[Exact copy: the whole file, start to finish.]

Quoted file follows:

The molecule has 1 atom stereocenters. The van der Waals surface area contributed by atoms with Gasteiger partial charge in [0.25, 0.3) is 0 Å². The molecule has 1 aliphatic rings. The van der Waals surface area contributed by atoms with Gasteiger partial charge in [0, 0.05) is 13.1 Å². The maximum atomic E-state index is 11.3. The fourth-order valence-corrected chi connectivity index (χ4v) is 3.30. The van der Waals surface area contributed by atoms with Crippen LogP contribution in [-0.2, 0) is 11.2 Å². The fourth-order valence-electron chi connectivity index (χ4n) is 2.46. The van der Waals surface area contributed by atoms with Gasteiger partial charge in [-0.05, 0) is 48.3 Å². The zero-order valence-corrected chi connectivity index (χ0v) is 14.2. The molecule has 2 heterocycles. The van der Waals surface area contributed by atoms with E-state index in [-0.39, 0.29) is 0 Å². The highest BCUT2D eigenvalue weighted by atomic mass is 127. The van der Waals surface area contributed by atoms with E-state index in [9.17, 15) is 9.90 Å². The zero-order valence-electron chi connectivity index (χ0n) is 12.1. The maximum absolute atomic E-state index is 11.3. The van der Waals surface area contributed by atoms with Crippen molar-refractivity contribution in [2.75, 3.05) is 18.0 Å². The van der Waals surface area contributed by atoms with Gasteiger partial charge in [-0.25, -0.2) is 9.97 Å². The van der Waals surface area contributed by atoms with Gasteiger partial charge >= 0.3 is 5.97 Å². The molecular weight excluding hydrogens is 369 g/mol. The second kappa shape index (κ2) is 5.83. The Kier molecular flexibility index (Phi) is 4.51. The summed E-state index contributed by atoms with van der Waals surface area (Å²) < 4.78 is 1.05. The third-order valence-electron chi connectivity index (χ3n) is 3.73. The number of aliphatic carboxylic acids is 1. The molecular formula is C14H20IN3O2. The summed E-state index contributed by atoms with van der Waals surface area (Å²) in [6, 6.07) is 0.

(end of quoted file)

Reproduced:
The molecule has 1 atom stereocenters. The van der Waals surface area contributed by atoms with Gasteiger partial charge in [0.25, 0.3) is 0 Å². The molecule has 1 aliphatic rings. The van der Waals surface area contributed by atoms with Gasteiger partial charge in [0, 0.05) is 13.1 Å². The maximum atomic E-state index is 11.3. The fourth-order valence-corrected chi connectivity index (χ4v) is 3.30. The van der Waals surface area contributed by atoms with Crippen LogP contribution in [-0.2, 0) is 11.2 Å². The fourth-order valence-electron chi connectivity index (χ4n) is 2.46. The van der Waals surface area contributed by atoms with Gasteiger partial charge in [-0.05, 0) is 48.3 Å². The zero-order valence-corrected chi connectivity index (χ0v) is 14.2. The molecule has 2 heterocycles. The van der Waals surface area contributed by atoms with E-state index in [-0.39, 0.29) is 0 Å². The highest BCUT2D eigenvalue weighted by atomic mass is 127. The van der Waals surface area contributed by atoms with E-state index in [9.17, 15) is 9.90 Å². The zero-order valence-electron chi connectivity index (χ0n) is 12.1. The maximum absolute atomic E-state index is 11.3. The van der Waals surface area contributed by atoms with Crippen molar-refractivity contribution in [2.75, 3.05) is 18.0 Å². The van der Waals surface area contributed by atoms with Gasteiger partial charge in [-0.25, -0.2) is 9.97 Å². The van der Waals surface area contributed by atoms with Gasteiger partial charge >= 0.3 is 5.97 Å². The molecular weight excluding hydrogens is 369 g/mol. The second kappa shape index (κ2) is 5.83. The Kier molecular flexibility index (Phi) is 4.51. The summed E-state index contributed by atoms with van der Waals surface area (Å²) < 4.78 is 1.05. The third-order valence-electron chi connectivity index (χ3n) is 3.73. The number of aliphatic carboxylic acids is 1. The molecular formula is C14H20IN3O2. The summed E-state index contributed by atoms with van der Waals surface area (Å²) in [6, 6.07) is 0.